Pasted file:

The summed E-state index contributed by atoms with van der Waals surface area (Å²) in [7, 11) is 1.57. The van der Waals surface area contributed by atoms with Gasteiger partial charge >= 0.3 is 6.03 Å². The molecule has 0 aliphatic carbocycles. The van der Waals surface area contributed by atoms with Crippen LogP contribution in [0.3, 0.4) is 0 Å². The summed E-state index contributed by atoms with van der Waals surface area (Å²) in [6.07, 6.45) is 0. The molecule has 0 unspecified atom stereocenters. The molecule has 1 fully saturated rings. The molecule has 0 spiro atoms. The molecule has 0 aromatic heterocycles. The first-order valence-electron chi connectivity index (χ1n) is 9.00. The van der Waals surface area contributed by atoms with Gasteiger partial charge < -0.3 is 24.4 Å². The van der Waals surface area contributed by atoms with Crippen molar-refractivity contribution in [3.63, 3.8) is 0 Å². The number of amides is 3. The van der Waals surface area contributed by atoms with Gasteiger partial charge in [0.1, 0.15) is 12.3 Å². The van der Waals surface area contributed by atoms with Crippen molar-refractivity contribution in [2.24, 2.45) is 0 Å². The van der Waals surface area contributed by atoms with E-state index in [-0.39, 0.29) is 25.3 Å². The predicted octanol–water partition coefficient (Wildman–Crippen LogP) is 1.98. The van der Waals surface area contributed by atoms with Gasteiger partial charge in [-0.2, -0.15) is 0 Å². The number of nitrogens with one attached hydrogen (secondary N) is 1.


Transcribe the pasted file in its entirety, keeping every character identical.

The summed E-state index contributed by atoms with van der Waals surface area (Å²) in [7, 11) is 1.57. The van der Waals surface area contributed by atoms with Gasteiger partial charge >= 0.3 is 6.03 Å². The molecule has 0 aliphatic carbocycles. The van der Waals surface area contributed by atoms with Crippen LogP contribution in [0.3, 0.4) is 0 Å². The summed E-state index contributed by atoms with van der Waals surface area (Å²) in [6.07, 6.45) is 0. The molecule has 0 unspecified atom stereocenters. The molecule has 1 fully saturated rings. The molecule has 0 spiro atoms. The molecule has 0 aromatic heterocycles. The first-order valence-electron chi connectivity index (χ1n) is 9.00. The van der Waals surface area contributed by atoms with Gasteiger partial charge < -0.3 is 24.4 Å². The van der Waals surface area contributed by atoms with Crippen molar-refractivity contribution in [3.63, 3.8) is 0 Å². The number of amides is 3. The van der Waals surface area contributed by atoms with Gasteiger partial charge in [0.1, 0.15) is 12.3 Å². The van der Waals surface area contributed by atoms with Crippen molar-refractivity contribution in [2.24, 2.45) is 0 Å². The van der Waals surface area contributed by atoms with E-state index in [-0.39, 0.29) is 25.3 Å². The predicted octanol–water partition coefficient (Wildman–Crippen LogP) is 1.98. The van der Waals surface area contributed by atoms with Gasteiger partial charge in [-0.2, -0.15) is 0 Å². The number of nitrogens with one attached hydrogen (secondary N) is 1.